Director: Byron Howard Chris Williams
Stars: John Travolta, Miley Cyrus, Susie Essman
Studio: Walt Disney Studios Motion Pictures
The Plot: Bolt (voice of Travolta) is a celebrity dog and the star of a hit TV show where his amazing feats and powers draw big ratings. But when a mail-room mix-up finds him roaming free on the streets of New York City, the wonder dog will have to learn to rely on his actual strengths -- as well as his new friends, an abandoned housecat and a starry-eyed hamster -- in order to find his way back home to his owner and co-star, Penny (voice of Cyrus).
Director: Catherine Hardwicke
Stars: Kristen Stewart, Robert Pattinson, Billy Burke
Studio: Summit Entertainment
The Plot: In her new town of Forks, Washington, misfit teenager Bella Swan (Stewart) falls for her alluring and mysterious classmate, Edward Cullen (Pattinson). As it turns out, Edward belongs to a lineage of vampires, although he doesn't fit the typical vampire mold. As their passion reaches dizzying heights, can Edward resist his natural urges, and will he be able to defend Bella from his family members who have come for her?
Director: Hal Haberman Jeremy Passmore
Stars: Michael Rapaport
Studio: Magnet Releasing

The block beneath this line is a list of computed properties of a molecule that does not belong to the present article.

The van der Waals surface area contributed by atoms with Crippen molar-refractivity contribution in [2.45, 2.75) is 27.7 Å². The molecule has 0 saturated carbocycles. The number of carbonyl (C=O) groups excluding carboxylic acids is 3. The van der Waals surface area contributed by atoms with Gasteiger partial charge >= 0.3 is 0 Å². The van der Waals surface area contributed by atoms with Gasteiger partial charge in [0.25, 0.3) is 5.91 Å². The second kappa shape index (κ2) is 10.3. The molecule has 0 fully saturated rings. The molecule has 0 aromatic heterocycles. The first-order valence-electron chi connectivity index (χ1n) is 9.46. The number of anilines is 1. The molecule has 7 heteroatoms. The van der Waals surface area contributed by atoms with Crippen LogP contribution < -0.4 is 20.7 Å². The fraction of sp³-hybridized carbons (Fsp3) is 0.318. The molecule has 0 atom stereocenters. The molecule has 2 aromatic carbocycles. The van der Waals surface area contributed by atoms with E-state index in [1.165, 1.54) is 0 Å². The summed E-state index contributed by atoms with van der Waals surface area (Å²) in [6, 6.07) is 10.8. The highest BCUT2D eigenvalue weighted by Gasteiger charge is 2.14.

The Plot: Metermaid Les Franken (Rapaport) has an unexpected reaction to the anti-depressant he's taking as part of a clinical trial; suddenly convinced he's a superhero, he embraces his new powers, dons a homemade costume, and hits the streets to protect the citizens of his city. the corporation behind the pill, fearing bad publicity about their drug, set out to bring down our hero, who in turn hones his abilities to fight off his new arch-nemeses.
The following series of videos on the making of 'Twilight' features behind the scenes moments and interviews with the stars and director.
A conference Tuesday on the future of television turned up differing opinions about whether new-media options were hurting or helping TV ratings.
Several members of TV-heavy traditional media companies, including CBS Corp. and NBC Universal, said full-length Web videos on sites like Hulu and the broadcast networks' own sites were starting to see some real traction with millions of users. They said that it was helping, not hurting, TV use. Yet a forthcoming IBM study, which was presented in part on the first day of the Future of Television conference in lower Manhattan, showed that TV use is declining among a small but growing part of viewers who are watching TV shows on computers and mobile devices.